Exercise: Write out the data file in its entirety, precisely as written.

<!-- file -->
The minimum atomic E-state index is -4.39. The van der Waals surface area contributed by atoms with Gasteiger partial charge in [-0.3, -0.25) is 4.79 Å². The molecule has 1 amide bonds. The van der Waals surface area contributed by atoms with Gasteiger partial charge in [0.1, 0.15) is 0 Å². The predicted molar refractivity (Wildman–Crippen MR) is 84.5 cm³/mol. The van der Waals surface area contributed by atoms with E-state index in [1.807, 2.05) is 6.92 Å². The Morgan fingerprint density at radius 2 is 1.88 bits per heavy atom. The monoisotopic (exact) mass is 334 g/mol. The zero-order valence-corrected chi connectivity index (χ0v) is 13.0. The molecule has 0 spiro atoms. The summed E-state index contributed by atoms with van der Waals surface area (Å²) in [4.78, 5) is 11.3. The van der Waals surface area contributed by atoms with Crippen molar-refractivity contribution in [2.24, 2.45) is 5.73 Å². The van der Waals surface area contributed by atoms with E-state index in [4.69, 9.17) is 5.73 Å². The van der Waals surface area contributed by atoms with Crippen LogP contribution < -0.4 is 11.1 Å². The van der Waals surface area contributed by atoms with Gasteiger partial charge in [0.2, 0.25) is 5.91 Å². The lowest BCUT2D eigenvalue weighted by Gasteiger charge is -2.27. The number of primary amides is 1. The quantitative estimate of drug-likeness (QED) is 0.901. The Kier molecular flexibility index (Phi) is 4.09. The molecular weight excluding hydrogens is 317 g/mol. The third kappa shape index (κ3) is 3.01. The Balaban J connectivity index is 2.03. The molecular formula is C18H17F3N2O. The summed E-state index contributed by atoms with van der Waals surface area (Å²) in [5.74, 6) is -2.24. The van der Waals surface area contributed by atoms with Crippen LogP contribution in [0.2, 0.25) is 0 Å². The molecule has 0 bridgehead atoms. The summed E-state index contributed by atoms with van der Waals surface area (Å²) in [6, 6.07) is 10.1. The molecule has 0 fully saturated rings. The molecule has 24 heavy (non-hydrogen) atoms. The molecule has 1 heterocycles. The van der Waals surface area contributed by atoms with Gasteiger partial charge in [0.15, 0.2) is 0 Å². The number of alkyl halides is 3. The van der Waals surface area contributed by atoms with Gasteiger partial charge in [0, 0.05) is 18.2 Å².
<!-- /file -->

The minimum atomic E-state index is -4.39. The van der Waals surface area contributed by atoms with Gasteiger partial charge in [-0.3, -0.25) is 4.79 Å². The molecule has 1 amide bonds. The van der Waals surface area contributed by atoms with Gasteiger partial charge in [0.1, 0.15) is 0 Å². The predicted molar refractivity (Wildman–Crippen MR) is 84.5 cm³/mol. The van der Waals surface area contributed by atoms with E-state index in [1.807, 2.05) is 6.92 Å². The Morgan fingerprint density at radius 2 is 1.88 bits per heavy atom. The monoisotopic (exact) mass is 334 g/mol. The zero-order valence-corrected chi connectivity index (χ0v) is 13.0. The molecule has 0 spiro atoms. The summed E-state index contributed by atoms with van der Waals surface area (Å²) in [4.78, 5) is 11.3. The van der Waals surface area contributed by atoms with Crippen molar-refractivity contribution in [2.24, 2.45) is 5.73 Å². The van der Waals surface area contributed by atoms with E-state index in [4.69, 9.17) is 5.73 Å². The van der Waals surface area contributed by atoms with Crippen LogP contribution < -0.4 is 11.1 Å². The van der Waals surface area contributed by atoms with Gasteiger partial charge in [0.2, 0.25) is 5.91 Å². The lowest BCUT2D eigenvalue weighted by Gasteiger charge is -2.27. The number of primary amides is 1. The quantitative estimate of drug-likeness (QED) is 0.901. The Kier molecular flexibility index (Phi) is 4.09. The molecular weight excluding hydrogens is 317 g/mol. The third kappa shape index (κ3) is 3.01. The Balaban J connectivity index is 2.03. The molecular formula is C18H17F3N2O. The summed E-state index contributed by atoms with van der Waals surface area (Å²) in [5.74, 6) is -2.24. The van der Waals surface area contributed by atoms with Crippen LogP contribution in [0.2, 0.25) is 0 Å². The molecule has 0 bridgehead atoms. The summed E-state index contributed by atoms with van der Waals surface area (Å²) in [6, 6.07) is 10.1. The molecule has 0 fully saturated rings. The molecule has 24 heavy (non-hydrogen) atoms. The molecule has 1 heterocycles. The van der Waals surface area contributed by atoms with Gasteiger partial charge in [0.15, 0.2) is 0 Å². The number of alkyl halides is 3. The van der Waals surface area contributed by atoms with Gasteiger partial charge in [0, 0.05) is 18.2 Å².